I could not seem to leave van Gogh’s Quinces alone, particularly after my friend Curt* alerted me to abstracts by Serge Poliakoff. I intended to do more with the Quince collage above, but a Poliakoff cut-out admonished me that it wished to stand alone.
In addition to the Poliakoff abstracts to which he’d alerted me, and after we’d had an exchange about van Gogh’s Quinces, Curt wrote:
“Yes, you can almost see Vincent waking up and noticing that it’s raining, deciding it will have to be an indoor still life that day, and wondering what would he do for subjects? And often magic ensued.
“I think this was one of those improvisations, with the least promising of subjects, the novels he read almost compulsively. He likely just piled them up and painted. Very unpromising. But this happened:”
“This” is a painting van Gogh made of Piles of French Novels (1887). As described on the van Gogh Museum website:
“This still life is an ode to modern French literature. The books with yellow covers are not immediately identifiable to 21st-century viewers. But Van Gogh’s contemporaries recognised them as modern French paperbacks.
“Van Gogh was an avid reader and an admirer of novelists such as the Goncourt brothers and Emile Zola. They offered a realistic, unvarnished perspective on modern life. The open book in the foreground invites the viewer to come and read.”
Below, a sideways glimpse of van Gogh’s piles of books peaks out from beneath the Poliakoff abstract from which the cut-out above also came:
And yet I was not done with Poliakoff’s abstracts. I spent some time trying to figure out with what to pair the one below—trying this, this, this, this, and even this—but always found myself coming back to Paul Serusier’s The Talisman (1888) (which makes its appearance here upside-down):
*While certainly the art Curt sent on provided my motivation for embarking on this project, he is in no way to blame for the results.
And here, to accompany on your journey, is Kristian Bezuidenhout, on the fortepiano, performing Mozart’s Piano Sonata in B-flat Major, K.333:
III. Allegretto grazioso
In your first collage, it looks as though a chef’s knife is about to mince those quinces.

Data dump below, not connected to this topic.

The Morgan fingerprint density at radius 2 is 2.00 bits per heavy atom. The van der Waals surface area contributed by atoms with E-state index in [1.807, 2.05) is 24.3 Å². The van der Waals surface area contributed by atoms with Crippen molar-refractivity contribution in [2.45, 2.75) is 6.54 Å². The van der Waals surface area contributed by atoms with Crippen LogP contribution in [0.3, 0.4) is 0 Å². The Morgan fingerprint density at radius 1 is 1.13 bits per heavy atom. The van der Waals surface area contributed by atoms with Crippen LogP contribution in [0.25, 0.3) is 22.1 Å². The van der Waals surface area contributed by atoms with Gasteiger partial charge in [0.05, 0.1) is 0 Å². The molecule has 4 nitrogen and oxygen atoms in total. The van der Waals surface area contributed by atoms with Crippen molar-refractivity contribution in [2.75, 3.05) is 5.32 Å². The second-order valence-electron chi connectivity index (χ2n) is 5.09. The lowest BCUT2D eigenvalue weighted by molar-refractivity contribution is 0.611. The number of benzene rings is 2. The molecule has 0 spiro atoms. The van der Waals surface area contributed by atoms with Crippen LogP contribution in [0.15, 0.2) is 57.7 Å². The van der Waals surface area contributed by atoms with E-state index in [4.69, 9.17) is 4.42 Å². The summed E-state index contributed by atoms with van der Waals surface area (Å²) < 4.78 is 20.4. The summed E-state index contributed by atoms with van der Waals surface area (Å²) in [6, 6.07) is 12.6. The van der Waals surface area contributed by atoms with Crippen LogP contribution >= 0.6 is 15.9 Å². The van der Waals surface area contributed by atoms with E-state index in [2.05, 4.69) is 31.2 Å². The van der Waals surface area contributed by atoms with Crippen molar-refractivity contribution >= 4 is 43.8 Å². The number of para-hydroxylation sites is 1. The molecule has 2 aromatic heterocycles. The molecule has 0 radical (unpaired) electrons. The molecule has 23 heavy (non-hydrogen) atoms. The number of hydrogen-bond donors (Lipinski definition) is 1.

Ha! and your reply sent me off wondering how many words rhyme with quince. As in:
You must not wince
At the mincing of the quince.
So give the knife a rinse, already,
And commence to mince the quince!
Maybe the angularity of Vincent’s books melds well enough with Poliakoff’s shapes that your 3rd entry here seems as elegantly resolved as any formal painting. In any event, Sue, these are a delight to see! Not to mention Kristian B’s Mozart, always a win.
Well, the last one used Serusier, but softly angular, so my thesis holds. And more importantly, the enjoyment!
Curt: You have contributed much, much more artistic intelligence and knowledge to this post than I come close to possessing, which makes me particularly grateful for your willingness to puzzle over my cut-and-paste efforts and, beyond that, take the time to write here with what you found. Since you wrote your first comment, I have gone back over the Serusier/Poliakoff collage to try and figure out what determined my choice there. What I focused on at the time was primarily color, whether complimentary or contrasting, and shape/line only secondarily, though relevant. But now I see, from those I looked at and rejected in favor of the Serusier, that angularity had to have figured in in making the final choice much more than I realized. Needless to say, none of this was by conscious design!
Sue, I really think “artistic intelligence” is what created these collages; analyzing WHY they do what they do is arbitrary and maybe useful, but not necessarily for anybody! Even I was thinking I used the wrong terms, that what the last one did was achieve a CLOSER harmony than the others, something more common in painting than in collage, not to say better or worse. Analyzing while one is working can lead to poor results as well as better ones (I can provide plenty of examples of the former from my own work!), so who knows? Keep being intuitive!
Haha! Well, as intuition is all I have, I guess I will have to go with that–and I take heart that even real artists go back and look at some of their output and ask “What was I thinking?” May the muse be with you . . .